ASB will become the foundational client of The Monkeys in the New Zealand market.
Following a pitching process commenced in mid-April, the bank this weekend confirmed the appointment of the Accenture-owned shop as its new agency of record.
ASB brand and marketing lead Shane Evans said the appointment would also see the bank work closely with Accenture Interactive's Australasian team.
Accenture Interactive is regarded as the largest digital agency in the world, with billings exceeding US$10 billion (NZ$14.26 billion).
The local team is still relatively small at around 30 staff, but the company has grown quickly in every market.
Evans says the business pitch from The Monkeys was driven entirely out of Sydney by the Australian team and that pitching was already well under way by the time news broke that former DDB boss Justin Mowday and chief creative officer Damon Stapleton would be setting up The Monkeys in New Zealand.
Evans explains that ASB will initially be working with a dedicated creative team in Australia.
"As Justin and Damon build out their team, we'll increasingly do more of our work locally. But for any big strategic jobs, there'll definitely be work across the whole Australasian team," says Evans.
The pitch for the ASB account is understood to have been a highly competitive affair with advertising suitors across Australia and New Zealand expressing interest in the account.
This comes as little surprise given that banks are some of the biggest spenders on advertising in the local market.
Nielsen data shows that ASB was the second-largest account among the major banks, spending a total of $26.7 million in 2020 - just shy of the $26.9m spent by ANZ.
Asked why he's opted for an unconventional partner, Evans explains that it comes down to the fact that the function of marketing has changed enormously from what it once was.
"We're looking to build the brand beyond communications," he says.
"We're looking for an additional set of skills. And when we went through that process, The Monkeys and Accenture Interactive stood alone through that process.
"What I like about The Monkeys is that they describe themselves as part business consultancy, part creative and part technology - which I think accurately sums up the modern chief marketing officer role."
The technology aspect is particularly important when it comes to financial institutions that run sophisticated automated marketing programmes as well as intricate apps and websites.
Finding this specific digital expertise, creative capability and business nous under one roof is no easy task in New Zealand.
In changing his marketing partner, Evans says he's looking to take the bank "one step ahead".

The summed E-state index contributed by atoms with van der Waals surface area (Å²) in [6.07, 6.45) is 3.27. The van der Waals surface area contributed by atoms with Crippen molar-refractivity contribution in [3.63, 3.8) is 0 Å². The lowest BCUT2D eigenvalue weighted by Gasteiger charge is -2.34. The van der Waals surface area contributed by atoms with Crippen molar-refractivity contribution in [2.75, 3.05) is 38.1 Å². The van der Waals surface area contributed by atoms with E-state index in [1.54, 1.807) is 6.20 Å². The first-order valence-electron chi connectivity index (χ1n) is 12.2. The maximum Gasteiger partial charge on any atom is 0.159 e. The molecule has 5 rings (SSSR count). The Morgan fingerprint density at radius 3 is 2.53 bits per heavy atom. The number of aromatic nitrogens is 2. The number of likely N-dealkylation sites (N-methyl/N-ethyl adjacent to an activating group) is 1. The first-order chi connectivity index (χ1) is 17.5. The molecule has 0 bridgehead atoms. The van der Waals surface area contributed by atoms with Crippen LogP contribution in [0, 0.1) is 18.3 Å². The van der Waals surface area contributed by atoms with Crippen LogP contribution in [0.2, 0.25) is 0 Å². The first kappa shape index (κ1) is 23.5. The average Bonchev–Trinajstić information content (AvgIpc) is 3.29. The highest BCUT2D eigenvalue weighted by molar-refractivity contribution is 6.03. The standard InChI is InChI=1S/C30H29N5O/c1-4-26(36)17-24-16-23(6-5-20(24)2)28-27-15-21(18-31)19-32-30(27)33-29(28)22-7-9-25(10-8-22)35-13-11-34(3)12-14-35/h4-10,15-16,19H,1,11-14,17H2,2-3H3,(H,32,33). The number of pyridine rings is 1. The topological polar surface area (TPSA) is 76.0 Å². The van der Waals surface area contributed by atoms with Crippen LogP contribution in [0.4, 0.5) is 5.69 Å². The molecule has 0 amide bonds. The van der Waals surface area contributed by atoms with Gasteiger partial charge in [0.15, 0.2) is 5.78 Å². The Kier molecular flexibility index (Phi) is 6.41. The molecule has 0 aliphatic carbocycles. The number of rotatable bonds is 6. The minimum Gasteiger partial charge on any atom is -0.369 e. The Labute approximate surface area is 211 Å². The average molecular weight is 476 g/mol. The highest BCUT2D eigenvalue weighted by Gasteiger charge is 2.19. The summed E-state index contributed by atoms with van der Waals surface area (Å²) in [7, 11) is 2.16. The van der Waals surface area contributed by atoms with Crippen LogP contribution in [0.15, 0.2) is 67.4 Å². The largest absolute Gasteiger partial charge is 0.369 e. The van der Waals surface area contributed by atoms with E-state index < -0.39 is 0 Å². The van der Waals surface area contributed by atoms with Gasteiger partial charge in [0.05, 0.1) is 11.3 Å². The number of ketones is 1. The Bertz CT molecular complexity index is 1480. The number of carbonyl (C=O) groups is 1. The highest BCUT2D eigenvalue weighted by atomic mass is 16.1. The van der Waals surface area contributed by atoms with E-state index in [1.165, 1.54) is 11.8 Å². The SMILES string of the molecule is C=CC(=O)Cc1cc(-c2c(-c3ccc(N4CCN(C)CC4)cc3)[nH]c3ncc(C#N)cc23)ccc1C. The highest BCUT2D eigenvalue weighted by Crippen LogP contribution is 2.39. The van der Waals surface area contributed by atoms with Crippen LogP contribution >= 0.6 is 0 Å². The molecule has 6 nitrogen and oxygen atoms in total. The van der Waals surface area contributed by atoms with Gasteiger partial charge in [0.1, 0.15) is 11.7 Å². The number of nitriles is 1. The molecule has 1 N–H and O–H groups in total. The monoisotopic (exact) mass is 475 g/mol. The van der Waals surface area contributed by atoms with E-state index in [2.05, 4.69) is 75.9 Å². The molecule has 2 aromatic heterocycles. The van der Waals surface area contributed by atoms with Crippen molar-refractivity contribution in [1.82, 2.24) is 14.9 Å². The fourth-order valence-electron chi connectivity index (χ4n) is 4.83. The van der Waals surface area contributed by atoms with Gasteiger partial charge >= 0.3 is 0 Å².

The appointment of the Accenture-owned agencies brings an end to the four-year partnership ASB had with Dentsu-owned With Collective.
"With Collective has done some tremendous work," Evans said.
"This decision however has been about looking at the broader set of skills required to take us forward and we felt The Monkeys and Accenture Interactive were the right fit."
ASB's appointment of With Collective in 2017 was a groundbreaking move for a major in its own right. Until then, ASB had worked with established agency forces like Saatchi & Saatchi.
With Collective was specifically formed within the Dentsu advertising group in order to service the hefty client.
A growing troop
Justin Mowday, chief executive at The Monkeys, has been on a hiring spree recently.
"We'll have a team of 30 to 35 within the next four weeks," he tells the Herald of the agency which is now only a couple of months old.
"Add this to the 30 we already have [at] Accenture Interactive, and you're talking about a team of well over 50 staff."
Mowday has taken an unconventional approach to the recruitment process by inviting people to express interest in working with the organisation regardless of their training or background.
"We're looking to have a diverse range of voices at the agency. This is important not only from a corporate responsibility point of view but is also good for business."
Mowday refers here to numerous academic studies which have shown that diverse thought improves business performance across a range of metrics.
Advertising has long struggled to break out of the mould that it is an industry dominated by young, white, middle-class workers.
Damon Stapleton, chief creative officer at The Monkeys, says that when you hire too many people who look and sound similar to you, it's easy to end up with a culture where everyone agrees and tough questions are rarely asked.
"The last thing you want is to create an environment where everyone is wearing the same spectacles and polo necks and nodding in agreement."
The Herald understands that many applicants from major ad agencies had also expressed interest in becoming part of the project.
"We're thinking about what the advertising will look like in five years. We just don't think it's going to be the same as it is today," says Stapleton.